Death Penalty

  • May 18, 2016
    Guest Post

    by Ronald S. Sullivan, Jr., Clinical Professor of Law and Faculty Director of the Criminal Justice Institute, Harvard Law School            

    This week the United States Supreme Court will consider the case of Lamondre Tucker, an African-American man who was sentenced to death in 2011―under the banner of the Confederate flag. Tucker was convicted in Caddo Parish, Louisiana, a county that is plagued by racially biased jury selection. One recent study found that African-Americans have been excluded from juries in Caddo Parish at a rate that is three times higher than whites, a practice so insidious that it has earned the nickname “blackstriking.”

    An amicus brief filed by the Charles Hamilton Houston Institute for Race and Justice in Tucker v. Louisiana notes, “Of the twenty death sentences imposed in the modern era by Caddo Parish juries, fifteen were imposed on Black defendants. Of those fifteen, ten were charged with the murder of a white victim. Conversely, no white defendant has ever been sentenced to death in Caddo Parish for killing a Black victim. Taken at face value, these numbers suggest that the badges of the Confederacy adorning the courthouse entrance in Caddo Parish signify more than stale remnants of a bygone era.”

    Unfortunately, Tucker’s case is not an isolated incident. Just last month, Kenneth Fults was executed by the state of Georgia despite being represented by a lawyer known for using racial slurs. Fults, an African-American man, was accused of killing a young white woman. After the trial, one of the jurors reportedly explained, "that n***r got just what should have happened . . . I knew I would vote for the death penalty because that’s what that n***r deserved."

    Duane Buck’s case was equally contaminated by racial bias. Buck, an African-American man, was sentenced to death for a crime that occurred 20 years ago after a defense expert testified that Buck’s race was a relevant predictor of his future dangerousness. The prosecutor subsequently asserted that "the race factor, black, increases the future dangerousness . . ." The Texas jury sentenced Mr. Buck to death based upon the finding that he was likely to be a danger in the future. Mr. Buck has asked the U.S. Supreme Court to review his case.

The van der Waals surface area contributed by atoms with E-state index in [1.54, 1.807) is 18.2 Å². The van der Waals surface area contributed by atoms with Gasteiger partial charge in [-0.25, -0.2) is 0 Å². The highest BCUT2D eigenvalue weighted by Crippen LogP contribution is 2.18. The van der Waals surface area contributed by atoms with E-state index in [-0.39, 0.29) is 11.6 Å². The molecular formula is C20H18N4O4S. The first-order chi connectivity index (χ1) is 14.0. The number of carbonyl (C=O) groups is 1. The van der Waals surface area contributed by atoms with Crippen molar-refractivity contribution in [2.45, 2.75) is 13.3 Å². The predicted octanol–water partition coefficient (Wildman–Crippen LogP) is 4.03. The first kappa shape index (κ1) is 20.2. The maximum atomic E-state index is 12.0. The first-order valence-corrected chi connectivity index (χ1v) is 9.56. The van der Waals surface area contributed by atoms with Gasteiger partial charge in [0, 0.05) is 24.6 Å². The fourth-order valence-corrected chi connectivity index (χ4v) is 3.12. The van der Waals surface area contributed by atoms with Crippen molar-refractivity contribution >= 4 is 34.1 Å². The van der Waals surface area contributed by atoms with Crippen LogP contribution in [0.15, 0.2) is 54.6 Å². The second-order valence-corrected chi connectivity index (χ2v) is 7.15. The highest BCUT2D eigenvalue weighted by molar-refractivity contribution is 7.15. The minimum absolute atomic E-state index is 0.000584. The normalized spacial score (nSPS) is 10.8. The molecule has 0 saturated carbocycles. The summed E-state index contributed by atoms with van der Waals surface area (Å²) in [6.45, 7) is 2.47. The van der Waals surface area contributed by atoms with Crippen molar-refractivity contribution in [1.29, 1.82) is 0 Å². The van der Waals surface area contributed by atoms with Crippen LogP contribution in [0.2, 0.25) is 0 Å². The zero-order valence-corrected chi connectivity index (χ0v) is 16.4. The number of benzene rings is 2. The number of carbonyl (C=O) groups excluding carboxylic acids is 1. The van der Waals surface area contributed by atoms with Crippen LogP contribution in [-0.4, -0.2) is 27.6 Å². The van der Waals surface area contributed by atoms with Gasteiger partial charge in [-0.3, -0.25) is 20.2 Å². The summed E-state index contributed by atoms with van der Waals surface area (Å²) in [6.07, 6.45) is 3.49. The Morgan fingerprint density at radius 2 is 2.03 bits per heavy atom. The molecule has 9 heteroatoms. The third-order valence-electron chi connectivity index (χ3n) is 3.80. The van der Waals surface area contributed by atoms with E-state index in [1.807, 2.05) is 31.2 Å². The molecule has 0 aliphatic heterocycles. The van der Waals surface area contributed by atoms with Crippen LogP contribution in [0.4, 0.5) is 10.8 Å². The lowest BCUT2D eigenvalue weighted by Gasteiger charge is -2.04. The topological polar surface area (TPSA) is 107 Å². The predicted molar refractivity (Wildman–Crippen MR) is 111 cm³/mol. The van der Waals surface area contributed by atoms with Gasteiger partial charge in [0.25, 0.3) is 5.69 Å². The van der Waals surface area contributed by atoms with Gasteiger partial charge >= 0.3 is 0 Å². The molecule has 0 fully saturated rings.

In South Carolina, Johnny Bennett had his death sentence reversed by U.S. District Judge Mark Gergel because the prosecutor, Donnie Myers, called Bennett, an African-American man, “King Kong,” a “beast of burden,” and other racist names during his trial. Myers also highlighted the fact that Bennett had a sexual relationship with a “blonde-headed lady” in order to fan the flames of racial prejudice. The state attorney general has, not surprisingly, announced that he is appealing Judge Gergel’s decision.

    Even when offered a chance to correct injustices of the not-so-distant past, many prosecutors cling to racially tainted verdicts. These cases are not relics of the past, they are evidence that racial bias continues to infect the entire capital punishment system.

  • January 29, 2016
    Guest Post

    by Jessica Pezley, Judicial Clerk, Oregon Circuit Courts

    The debate over the constitutionality of the death penalty took on a renewed vigor last term in Oklahoma’s lethal injection case, Glossip v. Gross, in which Justice Breyer in dissent suggested it “highly likely that the death penalty violates the Eighth Amendment.” While the Court decided 5-4 that Oklahoma’s use of the lethal injection drug midazolam—part one of a three-part drug cocktail meant to numb an individual from the pain caused by the other drugs working to stop the heart—was constitutional, the close vote and impassioned dissent highlighted a growing skepticism of capital punishment in the Court. Flash-forward to this term and the issue was high on the docket with four cases raising procedural questions about the death penalty. Two have since been decided.

    First, in Hurst v. Florida the Court deemed unconstitutional a sentencing scheme that charged the judge, and not a jury, with making the ultimate sentencing decision in capital cases. Decided 8-1, Hurst seemed to indicate the direction the Court would take in its three remaining death penalty cases. Then, just over a week later in Kansas v. Carr/Kansas v. Gleason, the Court voted 8-1 against recognizing additional Eighth Amendment procedural protections. What accounts for this difference? And what do these inconsistent results spell out for the remaining two death penalty cases, Foster v. Chatman and Williams v. Pennsylvania?